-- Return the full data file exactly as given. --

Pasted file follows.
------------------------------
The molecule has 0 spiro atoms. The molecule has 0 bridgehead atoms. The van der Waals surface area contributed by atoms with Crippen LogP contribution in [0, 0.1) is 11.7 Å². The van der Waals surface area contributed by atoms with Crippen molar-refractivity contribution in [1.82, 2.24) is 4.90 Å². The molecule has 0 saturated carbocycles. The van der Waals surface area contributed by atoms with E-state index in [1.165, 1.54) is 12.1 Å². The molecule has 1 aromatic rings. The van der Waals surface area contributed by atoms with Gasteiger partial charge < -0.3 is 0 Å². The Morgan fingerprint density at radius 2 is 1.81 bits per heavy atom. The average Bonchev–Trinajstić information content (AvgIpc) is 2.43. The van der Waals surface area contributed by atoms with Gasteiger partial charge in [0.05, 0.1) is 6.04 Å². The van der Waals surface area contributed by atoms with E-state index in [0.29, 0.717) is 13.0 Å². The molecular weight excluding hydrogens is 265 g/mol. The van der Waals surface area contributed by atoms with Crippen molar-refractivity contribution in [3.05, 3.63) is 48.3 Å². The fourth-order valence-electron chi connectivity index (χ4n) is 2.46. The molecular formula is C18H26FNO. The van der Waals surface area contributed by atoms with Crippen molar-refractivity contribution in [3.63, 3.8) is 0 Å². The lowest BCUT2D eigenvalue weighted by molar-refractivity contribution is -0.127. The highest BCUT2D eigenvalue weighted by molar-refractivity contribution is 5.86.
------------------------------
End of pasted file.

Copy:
The molecule has 0 spiro atoms. The molecule has 0 bridgehead atoms. The van der Waals surface area contributed by atoms with Crippen LogP contribution in [0, 0.1) is 11.7 Å². The van der Waals surface area contributed by atoms with Crippen molar-refractivity contribution in [1.82, 2.24) is 4.90 Å². The molecule has 0 saturated carbocycles. The van der Waals surface area contributed by atoms with E-state index in [1.165, 1.54) is 12.1 Å². The molecule has 1 aromatic rings. The van der Waals surface area contributed by atoms with Gasteiger partial charge < -0.3 is 0 Å². The Morgan fingerprint density at radius 2 is 1.81 bits per heavy atom. The average Bonchev–Trinajstić information content (AvgIpc) is 2.43. The van der Waals surface area contributed by atoms with Gasteiger partial charge in [0.05, 0.1) is 6.04 Å². The van der Waals surface area contributed by atoms with E-state index in [0.29, 0.717) is 13.0 Å². The molecular weight excluding hydrogens is 265 g/mol. The van der Waals surface area contributed by atoms with Crippen molar-refractivity contribution in [3.05, 3.63) is 48.3 Å². The fourth-order valence-electron chi connectivity index (χ4n) is 2.46. The molecular formula is C18H26FNO. The van der Waals surface area contributed by atoms with Crippen molar-refractivity contribution in [3.63, 3.8) is 0 Å². The lowest BCUT2D eigenvalue weighted by molar-refractivity contribution is -0.127. The highest BCUT2D eigenvalue weighted by molar-refractivity contribution is 5.86.